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Intelligent robots for research and football


program the robot according to his own wishes, as the system is based on open source. The robot is approximately 45cm high, is equipped


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with sophisticated sensors and is able to perform dynamic movements. It can walk very fast (24cm/s and more), it can speak and listen, run processes, can balance itself and works fully autonomously. One of its biggest hobbies is playing football. In June 2012, Team Darwin conquered 24 international teams and won the RoboCup in Mexico City. The special feature of the humanoid robot is its


open, modular structure that makes changes very easy. DARwIn-OP is a completely open platform; both the hardware and the software can be customised. Furthermore, all CAD data for the robot components and instructions for manufacturing and assembly are available online, free of charge. A computer has been built into the humanoid robot, equipped with Ethernet, USB and HDMI ports. Thanks to the USB camera integrated in its head, it can locate objects and thus also detect the ball during a game of football. DARwIn-OP was developed by the “Robotics and


Mechanisms Laboratory” of Virginia Tech (RoMeLa), with the support of the National Science Foundation (NSF) and in cooperation with the University of Pennsylvania,


he robot named DARwIn-OP (Dynamic Anthropomorphic Robot with Intelligence- Open Platform) is used mainly for research and education purposes. The user can easily


Purdue University and the South Korean company ROBOTIS. The mini robot is based on the award-winning Darwin series which is being developed ever since 2004. Key to the robot’s fast and precise movements are


actuators equipped with DC motors from Maxon Motor. The motors achieve a high performance of 0.75W to 22W, thanks to their high power neodymium magnets. Three different versions of the RE-Max family are used in the small robot. The largest of these is the RE-max24, which has been specially modified for this application by fitting the drive pinion to allow easy assembly to the actuator. A total of 20 DC motors from Maxon can be found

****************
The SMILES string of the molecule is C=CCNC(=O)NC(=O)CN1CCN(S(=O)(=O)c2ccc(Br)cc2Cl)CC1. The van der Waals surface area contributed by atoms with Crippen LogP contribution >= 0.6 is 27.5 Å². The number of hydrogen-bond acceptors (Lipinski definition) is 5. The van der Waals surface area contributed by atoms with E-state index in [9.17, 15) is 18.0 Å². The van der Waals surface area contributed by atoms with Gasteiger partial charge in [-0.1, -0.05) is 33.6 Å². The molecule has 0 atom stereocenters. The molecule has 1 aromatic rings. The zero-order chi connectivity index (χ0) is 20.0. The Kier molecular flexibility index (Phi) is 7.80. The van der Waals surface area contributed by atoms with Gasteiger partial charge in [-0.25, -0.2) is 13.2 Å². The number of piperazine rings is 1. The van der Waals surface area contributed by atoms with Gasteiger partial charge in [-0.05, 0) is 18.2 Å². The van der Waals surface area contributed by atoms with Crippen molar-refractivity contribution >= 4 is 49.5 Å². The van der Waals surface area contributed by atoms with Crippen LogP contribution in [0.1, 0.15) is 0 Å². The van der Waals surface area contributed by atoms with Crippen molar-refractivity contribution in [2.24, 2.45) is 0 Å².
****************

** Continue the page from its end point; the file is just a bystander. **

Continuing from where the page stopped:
in the DARwIn-OP robot – twelve for the arms, six for the legs and two for the movements of the neck. Manufacturer Robotis chose Maxon motors because the RE-Max products are small and light-weight as well as being powerful and robust with a long service life. Another important factor was the support Maxon Motor could give Robotis with customisation of the product as well as the engineering support to make sure the right product was used for the application. www.maxonmotor.co.uk


Maximum precision from spindle drives F


aulhaber high precision ball screws can now be integrated directly with its range of DC-micro motors, brushless DC-motors or stepper motors.


The series BS22-1.5 enables precise linear movements with minimum travel variations of just 5µm over the total travel. In combination with their highly efficient ironless rotor motor technology, high- resolution encoders and integrated motion controllers, maximum precision is guaranteed. Mechanical interface to the motors is achieved with a backlash-free coupling integrated into the ball


screw. The all stainless steel construction of the series BS22-1.5 offers intermittent axial forces up to 500N and speeds up to 125mm/s with a maximum efficiency of 89%. Countless modifications including screw length, modified ball nuts or special lubricants are available. www.ems-limited.co.uk


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HIGHLIGHT


This month’s featured product


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